So far this has been our coldest winter since 2010 when we had a big snook kill. Fishing has been much different in January and early February with water temps from low 50s in the lagoon to low 60s off the beach. Colder weather has changed our patterns, but let’s hope we have a good warm up in March and our fishing patterns get back to normal.
Inshore fishing should be good as well as our spring mullet run heats up. When the schools of mullet fill inside the lagoon and the creeks from Sebastian to Palm Bay and Melbourne, snook, redfish, jacks and trout will be hot on their heels. I like to fish Rapala Skitter Walk topwater baits and Rapala Twitching Minnow suspending baits early in the morning around the bait pods and go deeper with the Storm Coastal jerk bait or Paddletail bait as the sun comes up. Live bait will also work well fishing the bait pods as the predatory fish are normally below the bait pods.
Warmer weather will also bring the bait inside along the beaches, and the sharks, tarpon and big jack crevalle will be right with them. We have had small schools of tarpon along the beaches from Sebastian to Melbourne a few times in the last few months and the fish are feeding well. There are also plenty of sharks, bluefish and mackerel on the beaches if the weather allows you to get out and fish the ocean. Fish big topwater plugs for the jacks and sharks and scale down the plugs for the bluefish. For the tarpon as well as big jacks, fish the Rapala Long Cast 14, Hogy Pro Tail Eels or the D.O.A. Bait Buster for good success.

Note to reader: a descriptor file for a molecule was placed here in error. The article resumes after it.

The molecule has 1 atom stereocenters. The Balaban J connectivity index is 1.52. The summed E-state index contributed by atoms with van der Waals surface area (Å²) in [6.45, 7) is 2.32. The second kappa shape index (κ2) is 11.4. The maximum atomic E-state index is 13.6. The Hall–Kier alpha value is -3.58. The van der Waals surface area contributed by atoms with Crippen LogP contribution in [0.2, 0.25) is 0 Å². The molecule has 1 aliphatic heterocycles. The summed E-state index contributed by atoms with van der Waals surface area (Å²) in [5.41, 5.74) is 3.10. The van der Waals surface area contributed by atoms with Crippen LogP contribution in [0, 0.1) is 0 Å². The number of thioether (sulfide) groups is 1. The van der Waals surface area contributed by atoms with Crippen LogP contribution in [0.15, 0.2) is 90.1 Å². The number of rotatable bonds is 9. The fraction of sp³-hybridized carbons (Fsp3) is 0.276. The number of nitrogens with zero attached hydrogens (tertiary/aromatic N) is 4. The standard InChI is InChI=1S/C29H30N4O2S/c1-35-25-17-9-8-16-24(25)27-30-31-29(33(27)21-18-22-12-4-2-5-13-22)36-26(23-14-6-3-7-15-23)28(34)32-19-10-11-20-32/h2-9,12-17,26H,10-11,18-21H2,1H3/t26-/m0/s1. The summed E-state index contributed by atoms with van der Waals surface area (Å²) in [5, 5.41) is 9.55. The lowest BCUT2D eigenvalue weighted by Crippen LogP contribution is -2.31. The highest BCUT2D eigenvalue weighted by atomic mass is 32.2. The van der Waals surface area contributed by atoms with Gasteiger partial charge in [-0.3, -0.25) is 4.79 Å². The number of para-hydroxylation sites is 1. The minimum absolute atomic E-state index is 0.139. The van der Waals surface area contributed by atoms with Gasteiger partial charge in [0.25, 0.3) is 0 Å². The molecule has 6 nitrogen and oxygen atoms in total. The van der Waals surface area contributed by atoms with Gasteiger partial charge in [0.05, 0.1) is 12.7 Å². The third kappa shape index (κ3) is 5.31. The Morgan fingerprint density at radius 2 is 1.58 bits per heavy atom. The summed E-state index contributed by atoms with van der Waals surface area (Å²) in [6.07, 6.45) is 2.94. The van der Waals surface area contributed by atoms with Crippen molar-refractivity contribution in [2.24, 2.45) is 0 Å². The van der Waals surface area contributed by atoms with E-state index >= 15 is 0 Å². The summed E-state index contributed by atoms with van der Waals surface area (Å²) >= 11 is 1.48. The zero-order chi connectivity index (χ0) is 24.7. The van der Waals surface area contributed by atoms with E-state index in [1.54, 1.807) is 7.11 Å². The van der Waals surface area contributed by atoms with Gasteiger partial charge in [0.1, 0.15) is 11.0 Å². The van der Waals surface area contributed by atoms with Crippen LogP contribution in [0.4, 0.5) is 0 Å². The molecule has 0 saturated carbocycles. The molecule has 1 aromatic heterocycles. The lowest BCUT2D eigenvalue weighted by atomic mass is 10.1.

The snook and redfish bite in the Inlet had been good on artificials at night and live bait during the daytime, and will improve as the weather warms up. Live bait is the key in the daytime, with shrimp and threadfins being the bait of choice. At night, artificials will work well. Rapala’s X-Rap 14 and the Long Cast 14 are great plugs to fish from the jettys as well as from the rocks along the west side of the bridge, and Hogy Pro Tail 2 and 3 ounce baits along with bucktails are excellent artificial baits for nighttime fishing.
Capt. Glyn Austin
Going Coastal Charters